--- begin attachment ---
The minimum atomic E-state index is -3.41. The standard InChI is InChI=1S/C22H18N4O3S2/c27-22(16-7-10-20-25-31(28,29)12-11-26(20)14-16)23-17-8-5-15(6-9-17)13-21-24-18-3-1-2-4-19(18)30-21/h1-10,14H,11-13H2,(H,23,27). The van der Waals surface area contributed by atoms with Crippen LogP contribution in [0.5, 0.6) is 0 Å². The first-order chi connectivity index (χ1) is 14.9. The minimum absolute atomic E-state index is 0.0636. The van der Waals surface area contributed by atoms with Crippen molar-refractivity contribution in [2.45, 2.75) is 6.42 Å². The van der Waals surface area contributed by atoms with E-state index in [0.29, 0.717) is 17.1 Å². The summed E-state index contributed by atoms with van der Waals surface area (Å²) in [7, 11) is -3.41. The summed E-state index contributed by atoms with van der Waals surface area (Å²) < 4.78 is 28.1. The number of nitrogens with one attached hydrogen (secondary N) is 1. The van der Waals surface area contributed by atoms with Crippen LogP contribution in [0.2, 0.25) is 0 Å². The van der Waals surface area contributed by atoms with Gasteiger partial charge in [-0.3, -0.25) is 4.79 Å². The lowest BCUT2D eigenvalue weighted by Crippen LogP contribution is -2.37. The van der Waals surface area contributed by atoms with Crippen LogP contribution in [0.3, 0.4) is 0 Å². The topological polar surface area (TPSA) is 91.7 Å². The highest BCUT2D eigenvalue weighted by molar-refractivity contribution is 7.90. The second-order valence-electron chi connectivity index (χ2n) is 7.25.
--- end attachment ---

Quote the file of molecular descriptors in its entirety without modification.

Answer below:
The minimum atomic E-state index is -3.41. The standard InChI is InChI=1S/C22H18N4O3S2/c27-22(16-7-10-20-25-31(28,29)12-11-26(20)14-16)23-17-8-5-15(6-9-17)13-21-24-18-3-1-2-4-19(18)30-21/h1-10,14H,11-13H2,(H,23,27). The van der Waals surface area contributed by atoms with Crippen LogP contribution in [0.5, 0.6) is 0 Å². The first-order chi connectivity index (χ1) is 14.9. The minimum absolute atomic E-state index is 0.0636. The van der Waals surface area contributed by atoms with Crippen molar-refractivity contribution in [2.45, 2.75) is 6.42 Å². The van der Waals surface area contributed by atoms with E-state index in [0.29, 0.717) is 17.1 Å². The summed E-state index contributed by atoms with van der Waals surface area (Å²) in [7, 11) is -3.41. The summed E-state index contributed by atoms with van der Waals surface area (Å²) < 4.78 is 28.1. The number of nitrogens with one attached hydrogen (secondary N) is 1. The van der Waals surface area contributed by atoms with Crippen LogP contribution in [0.2, 0.25) is 0 Å². The van der Waals surface area contributed by atoms with Gasteiger partial charge in [-0.3, -0.25) is 4.79 Å². The lowest BCUT2D eigenvalue weighted by Crippen LogP contribution is -2.37. The van der Waals surface area contributed by atoms with Crippen LogP contribution in [0.3, 0.4) is 0 Å². The topological polar surface area (TPSA) is 91.7 Å². The highest BCUT2D eigenvalue weighted by molar-refractivity contribution is 7.90. The second-order valence-electron chi connectivity index (χ2n) is 7.25.